I am a 2 year experienced web developer, I mainly worked on backend stuff (API,java logic , etc etc), and I work as a consultant.

Since 2 months I was sent to a company to work on their front-end using some framework that I'm not a complete newbie at, but basically not an expert.

Project is large, but I estimate my code is at 'junior' level.

Here comes the problem, as long as I am the only front-end dev in this group, all critical decision on this project are deferred to me (choosing a pattern of code, instantiate new libraries or importing some code from external resource or so on).

As I said before, code is not difficult, but I feel that these kind of decision are too important to be deferred to a junior of this framework, due to the software is very big and handle sensitive data of a big company.

Note that I already talked to my boss, and he basically told me "just work as you want and as you wish, but the project must be ready at date XXX"

My fear is that I can product code that works NOW, but TOMORROW will have bugs or so on due to my lack of experience, and as a consultant, I'll leave a bad reputation beside me.

How do I handle this situation? What should I do?

  • Having you tried telling them you don't feel comfortable making those decisions? Sep 5, 2017 at 10:27
  • as a wrote in the question, this was the response : just work as you want and as you wish, but the project must be ready at date XXX
    – Anon
    Sep 5, 2017 at 10:34
  • Ask if there are some senior in your company that you can get some advices too. I have personnaly tryed once to make someone more expert to check all my decision, but ofc that never happened.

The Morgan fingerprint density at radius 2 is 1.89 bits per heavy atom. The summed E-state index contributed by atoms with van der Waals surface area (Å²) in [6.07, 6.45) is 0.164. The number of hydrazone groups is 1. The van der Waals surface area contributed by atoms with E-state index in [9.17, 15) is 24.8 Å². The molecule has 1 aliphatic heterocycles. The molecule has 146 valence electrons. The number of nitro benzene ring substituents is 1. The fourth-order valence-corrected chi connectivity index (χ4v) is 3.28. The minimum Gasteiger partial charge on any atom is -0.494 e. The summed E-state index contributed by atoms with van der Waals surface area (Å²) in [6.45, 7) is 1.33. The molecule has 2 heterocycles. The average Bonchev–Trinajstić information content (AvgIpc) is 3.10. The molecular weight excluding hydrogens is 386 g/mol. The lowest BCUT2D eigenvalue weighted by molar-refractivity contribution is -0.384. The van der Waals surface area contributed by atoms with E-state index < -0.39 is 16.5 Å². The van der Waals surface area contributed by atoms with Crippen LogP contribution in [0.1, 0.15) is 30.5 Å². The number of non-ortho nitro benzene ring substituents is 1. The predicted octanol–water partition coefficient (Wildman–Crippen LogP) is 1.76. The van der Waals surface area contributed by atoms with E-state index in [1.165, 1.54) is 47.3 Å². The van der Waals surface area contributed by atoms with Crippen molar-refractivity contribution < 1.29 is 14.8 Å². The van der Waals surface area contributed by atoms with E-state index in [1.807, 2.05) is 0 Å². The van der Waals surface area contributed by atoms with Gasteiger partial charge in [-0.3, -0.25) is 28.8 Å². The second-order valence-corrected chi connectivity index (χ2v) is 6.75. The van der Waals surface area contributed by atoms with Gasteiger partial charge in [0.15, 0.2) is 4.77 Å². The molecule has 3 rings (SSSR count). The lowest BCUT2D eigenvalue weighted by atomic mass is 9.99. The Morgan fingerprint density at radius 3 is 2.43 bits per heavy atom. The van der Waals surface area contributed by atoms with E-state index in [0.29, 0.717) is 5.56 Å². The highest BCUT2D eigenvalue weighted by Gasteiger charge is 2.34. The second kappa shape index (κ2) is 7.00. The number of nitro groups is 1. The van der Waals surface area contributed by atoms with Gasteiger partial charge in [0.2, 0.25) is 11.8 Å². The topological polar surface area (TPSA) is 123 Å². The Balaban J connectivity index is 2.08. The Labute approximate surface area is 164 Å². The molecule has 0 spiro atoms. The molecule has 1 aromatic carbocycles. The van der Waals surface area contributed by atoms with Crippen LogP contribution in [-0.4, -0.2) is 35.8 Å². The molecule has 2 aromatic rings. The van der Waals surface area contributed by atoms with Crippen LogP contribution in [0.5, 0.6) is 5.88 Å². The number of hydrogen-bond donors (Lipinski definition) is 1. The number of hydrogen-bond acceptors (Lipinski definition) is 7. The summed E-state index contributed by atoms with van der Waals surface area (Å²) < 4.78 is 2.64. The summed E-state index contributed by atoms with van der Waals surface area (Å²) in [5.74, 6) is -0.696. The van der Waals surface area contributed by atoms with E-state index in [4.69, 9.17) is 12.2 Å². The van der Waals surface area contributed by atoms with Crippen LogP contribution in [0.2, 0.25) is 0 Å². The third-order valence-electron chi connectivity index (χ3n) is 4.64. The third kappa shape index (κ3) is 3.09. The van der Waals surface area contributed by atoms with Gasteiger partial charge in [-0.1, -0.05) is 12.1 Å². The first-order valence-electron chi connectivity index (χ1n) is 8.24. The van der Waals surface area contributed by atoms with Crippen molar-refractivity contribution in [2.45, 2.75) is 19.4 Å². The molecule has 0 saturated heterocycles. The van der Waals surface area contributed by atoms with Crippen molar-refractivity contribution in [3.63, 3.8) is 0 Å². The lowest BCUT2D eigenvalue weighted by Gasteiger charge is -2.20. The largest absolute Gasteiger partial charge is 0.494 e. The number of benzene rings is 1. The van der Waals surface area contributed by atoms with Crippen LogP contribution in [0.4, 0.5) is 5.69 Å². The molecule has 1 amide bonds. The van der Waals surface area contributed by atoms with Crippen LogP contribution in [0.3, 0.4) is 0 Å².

– Walfrat
    Sep 5, 2017 at 10:46
  • I'm not sure why you think decisions regarding front-end frameworks/libraries are that important? Obviously if you're the only front-end dev in the group, you're going to be maintaining it, and you might as well pick something you're comfortable with
    – Daniel
    Sep 5, 2017 at 10:48
  • 3
    @anon which I like why you made this question. You show that you want to do the best job you can. It's a nice attitude to always search for the best way to do things no matter what stage you're in your career.
    – Pieter B
    Sep 5, 2017 at 15:11

4 Answers 4


You're not a Junior any more - you're a Senior.

Congratulations on your promotion!

If it hasn't been already, chop the project tasks up into bite sized chunks of work. Analyse each one and assess whether you understand enough to completely it, how long it'll take you. Take those time estimates and add at least 50%.

If those estimates don't fit into the timescale requested, then you need to raise this as a risk - either you need help, or something needs to be dropped from the project.

You also need to raise a risk for every task that you're not sure about. You'll get more points for forward thinking and being honest than hiding everything and failing at the end.

If you need help, then build a sound business reason and ask for that help.

Use this as a great learning experience, not many juniors get this opportunity.

  • 1
    i don't think i had a promotion, since my pay hasn't change much and no one noticed me ... now serious, as long as i think is a great learning experience, i don't want to burn bridges for poor work, and i'm pretty sure that when i'll finish this update to software i'll change client, so i have no time to study the software as you suggested